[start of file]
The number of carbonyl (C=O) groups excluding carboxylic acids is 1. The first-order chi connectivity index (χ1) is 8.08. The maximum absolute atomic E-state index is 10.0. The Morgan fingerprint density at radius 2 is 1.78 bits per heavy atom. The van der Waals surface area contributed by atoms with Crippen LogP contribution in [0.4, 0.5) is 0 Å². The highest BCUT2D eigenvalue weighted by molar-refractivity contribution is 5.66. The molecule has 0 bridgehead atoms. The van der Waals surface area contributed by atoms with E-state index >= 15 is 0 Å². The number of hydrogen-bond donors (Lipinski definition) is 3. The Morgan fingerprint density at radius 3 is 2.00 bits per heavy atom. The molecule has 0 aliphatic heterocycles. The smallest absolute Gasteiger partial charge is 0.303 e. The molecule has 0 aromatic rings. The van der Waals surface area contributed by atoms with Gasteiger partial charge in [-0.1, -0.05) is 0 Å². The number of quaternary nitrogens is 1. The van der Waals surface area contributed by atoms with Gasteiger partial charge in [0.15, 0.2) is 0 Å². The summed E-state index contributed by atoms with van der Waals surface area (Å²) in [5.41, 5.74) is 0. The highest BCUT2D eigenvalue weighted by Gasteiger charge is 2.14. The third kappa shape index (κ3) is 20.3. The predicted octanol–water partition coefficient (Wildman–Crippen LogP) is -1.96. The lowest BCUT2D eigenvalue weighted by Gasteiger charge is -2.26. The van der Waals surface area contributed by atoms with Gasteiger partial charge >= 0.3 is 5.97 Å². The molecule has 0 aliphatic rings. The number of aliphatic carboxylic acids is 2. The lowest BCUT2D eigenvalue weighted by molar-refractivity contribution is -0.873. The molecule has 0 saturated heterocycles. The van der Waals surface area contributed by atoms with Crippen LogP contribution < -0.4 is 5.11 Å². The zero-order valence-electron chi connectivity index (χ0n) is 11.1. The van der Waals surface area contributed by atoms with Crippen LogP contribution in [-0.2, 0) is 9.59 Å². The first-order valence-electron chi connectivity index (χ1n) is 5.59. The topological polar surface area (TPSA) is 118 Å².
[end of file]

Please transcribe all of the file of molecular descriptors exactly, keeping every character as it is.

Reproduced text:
The number of carbonyl (C=O) groups excluding carboxylic acids is 1. The first-order chi connectivity index (χ1) is 8.08. The maximum absolute atomic E-state index is 10.0. The Morgan fingerprint density at radius 2 is 1.78 bits per heavy atom. The van der Waals surface area contributed by atoms with Crippen LogP contribution in [0.4, 0.5) is 0 Å². The highest BCUT2D eigenvalue weighted by molar-refractivity contribution is 5.66. The molecule has 0 bridgehead atoms. The van der Waals surface area contributed by atoms with E-state index >= 15 is 0 Å². The number of hydrogen-bond donors (Lipinski definition) is 3. The Morgan fingerprint density at radius 3 is 2.00 bits per heavy atom. The molecule has 0 aliphatic heterocycles. The smallest absolute Gasteiger partial charge is 0.303 e. The molecule has 0 aromatic rings. The van der Waals surface area contributed by atoms with Gasteiger partial charge in [-0.1, -0.05) is 0 Å². The number of quaternary nitrogens is 1. The van der Waals surface area contributed by atoms with Gasteiger partial charge in [0.15, 0.2) is 0 Å². The summed E-state index contributed by atoms with van der Waals surface area (Å²) in [5.41, 5.74) is 0. The highest BCUT2D eigenvalue weighted by Gasteiger charge is 2.14. The third kappa shape index (κ3) is 20.3. The predicted octanol–water partition coefficient (Wildman–Crippen LogP) is -1.96. The lowest BCUT2D eigenvalue weighted by Gasteiger charge is -2.26. The van der Waals surface area contributed by atoms with Gasteiger partial charge >= 0.3 is 5.97 Å². The molecule has 0 aliphatic rings. The number of aliphatic carboxylic acids is 2. The lowest BCUT2D eigenvalue weighted by molar-refractivity contribution is -0.873. The molecule has 0 saturated heterocycles. The van der Waals surface area contributed by atoms with Crippen LogP contribution < -0.4 is 5.11 Å². The zero-order valence-electron chi connectivity index (χ0n) is 11.1. The van der Waals surface area contributed by atoms with Crippen LogP contribution in [-0.2, 0) is 9.59 Å². The first-order valence-electron chi connectivity index (χ1n) is 5.59. The topological polar surface area (TPSA) is 118 Å².